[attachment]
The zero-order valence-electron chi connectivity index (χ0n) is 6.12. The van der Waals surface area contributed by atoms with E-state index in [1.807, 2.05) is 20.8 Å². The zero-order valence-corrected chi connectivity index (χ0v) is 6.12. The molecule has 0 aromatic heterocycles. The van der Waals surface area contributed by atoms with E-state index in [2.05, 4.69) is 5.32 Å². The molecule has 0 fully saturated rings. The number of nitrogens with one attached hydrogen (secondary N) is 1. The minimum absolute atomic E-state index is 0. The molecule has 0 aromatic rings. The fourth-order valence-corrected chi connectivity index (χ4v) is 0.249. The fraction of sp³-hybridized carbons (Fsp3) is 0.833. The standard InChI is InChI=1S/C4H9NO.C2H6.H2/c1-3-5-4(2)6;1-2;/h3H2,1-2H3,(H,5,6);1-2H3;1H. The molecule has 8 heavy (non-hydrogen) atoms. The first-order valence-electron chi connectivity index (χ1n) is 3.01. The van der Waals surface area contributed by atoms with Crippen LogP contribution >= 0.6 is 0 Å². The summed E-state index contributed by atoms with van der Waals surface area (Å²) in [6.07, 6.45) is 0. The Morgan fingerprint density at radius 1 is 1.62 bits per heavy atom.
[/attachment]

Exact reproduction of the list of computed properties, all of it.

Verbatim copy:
The zero-order valence-electron chi connectivity index (χ0n) is 6.12. The van der Waals surface area contributed by atoms with E-state index in [1.807, 2.05) is 20.8 Å². The zero-order valence-corrected chi connectivity index (χ0v) is 6.12. The molecule has 0 aromatic heterocycles. The van der Waals surface area contributed by atoms with E-state index in [2.05, 4.69) is 5.32 Å². The molecule has 0 fully saturated rings. The number of nitrogens with one attached hydrogen (secondary N) is 1. The minimum absolute atomic E-state index is 0. The molecule has 0 aromatic rings. The fourth-order valence-corrected chi connectivity index (χ4v) is 0.249. The fraction of sp³-hybridized carbons (Fsp3) is 0.833. The standard InChI is InChI=1S/C4H9NO.C2H6.H2/c1-3-5-4(2)6;1-2;/h3H2,1-2H3,(H,5,6);1-2H3;1H. The molecule has 8 heavy (non-hydrogen) atoms. The first-order valence-electron chi connectivity index (χ1n) is 3.01. The van der Waals surface area contributed by atoms with Crippen LogP contribution >= 0.6 is 0 Å². The summed E-state index contributed by atoms with van der Waals surface area (Å²) in [6.07, 6.45) is 0. The Morgan fingerprint density at radius 1 is 1.62 bits per heavy atom.